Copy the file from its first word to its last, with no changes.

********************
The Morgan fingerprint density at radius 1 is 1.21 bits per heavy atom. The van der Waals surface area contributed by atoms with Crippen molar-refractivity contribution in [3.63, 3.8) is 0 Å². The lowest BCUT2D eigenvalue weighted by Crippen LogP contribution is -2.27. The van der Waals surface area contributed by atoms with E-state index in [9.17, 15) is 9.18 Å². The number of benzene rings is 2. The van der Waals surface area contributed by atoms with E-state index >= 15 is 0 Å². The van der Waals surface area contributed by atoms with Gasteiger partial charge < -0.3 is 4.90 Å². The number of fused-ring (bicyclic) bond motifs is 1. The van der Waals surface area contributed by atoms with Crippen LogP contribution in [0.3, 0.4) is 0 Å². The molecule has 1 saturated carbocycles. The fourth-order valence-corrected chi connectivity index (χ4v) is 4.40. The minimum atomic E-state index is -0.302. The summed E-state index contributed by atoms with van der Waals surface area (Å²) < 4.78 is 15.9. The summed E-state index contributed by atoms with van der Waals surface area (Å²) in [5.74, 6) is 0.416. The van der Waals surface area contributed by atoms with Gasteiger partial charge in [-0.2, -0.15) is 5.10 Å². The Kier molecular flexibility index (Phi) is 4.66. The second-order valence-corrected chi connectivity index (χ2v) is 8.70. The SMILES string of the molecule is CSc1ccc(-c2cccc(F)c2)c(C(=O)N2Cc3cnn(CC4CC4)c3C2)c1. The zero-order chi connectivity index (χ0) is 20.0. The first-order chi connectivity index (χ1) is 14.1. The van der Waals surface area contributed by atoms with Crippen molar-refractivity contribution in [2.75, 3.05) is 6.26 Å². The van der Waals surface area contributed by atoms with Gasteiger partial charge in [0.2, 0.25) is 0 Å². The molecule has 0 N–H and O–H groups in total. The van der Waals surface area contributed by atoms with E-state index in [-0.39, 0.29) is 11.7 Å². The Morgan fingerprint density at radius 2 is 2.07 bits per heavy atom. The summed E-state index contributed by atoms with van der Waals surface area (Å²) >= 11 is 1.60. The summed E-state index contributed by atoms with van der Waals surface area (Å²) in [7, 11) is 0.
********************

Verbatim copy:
The Morgan fingerprint density at radius 1 is 1.21 bits per heavy atom. The van der Waals surface area contributed by atoms with Crippen molar-refractivity contribution in [3.63, 3.8) is 0 Å². The lowest BCUT2D eigenvalue weighted by Crippen LogP contribution is -2.27. The van der Waals surface area contributed by atoms with E-state index in [9.17, 15) is 9.18 Å². The number of benzene rings is 2. The van der Waals surface area contributed by atoms with E-state index >= 15 is 0 Å². The van der Waals surface area contributed by atoms with Gasteiger partial charge < -0.3 is 4.90 Å². The number of fused-ring (bicyclic) bond motifs is 1. The van der Waals surface area contributed by atoms with Crippen LogP contribution in [0.3, 0.4) is 0 Å². The molecule has 1 saturated carbocycles. The fourth-order valence-corrected chi connectivity index (χ4v) is 4.40. The minimum atomic E-state index is -0.302. The summed E-state index contributed by atoms with van der Waals surface area (Å²) < 4.78 is 15.9. The summed E-state index contributed by atoms with van der Waals surface area (Å²) in [5.74, 6) is 0.416. The van der Waals surface area contributed by atoms with Gasteiger partial charge in [-0.2, -0.15) is 5.10 Å². The Kier molecular flexibility index (Phi) is 4.66. The second-order valence-corrected chi connectivity index (χ2v) is 8.70. The SMILES string of the molecule is CSc1ccc(-c2cccc(F)c2)c(C(=O)N2Cc3cnn(CC4CC4)c3C2)c1. The zero-order chi connectivity index (χ0) is 20.0. The first-order chi connectivity index (χ1) is 14.1. The van der Waals surface area contributed by atoms with Crippen molar-refractivity contribution in [2.75, 3.05) is 6.26 Å². The van der Waals surface area contributed by atoms with Gasteiger partial charge in [0.2, 0.25) is 0 Å². The molecule has 0 N–H and O–H groups in total. The van der Waals surface area contributed by atoms with E-state index in [-0.39, 0.29) is 11.7 Å². The Morgan fingerprint density at radius 2 is 2.07 bits per heavy atom. The summed E-state index contributed by atoms with van der Waals surface area (Å²) >= 11 is 1.60. The summed E-state index contributed by atoms with van der Waals surface area (Å²) in [7, 11) is 0.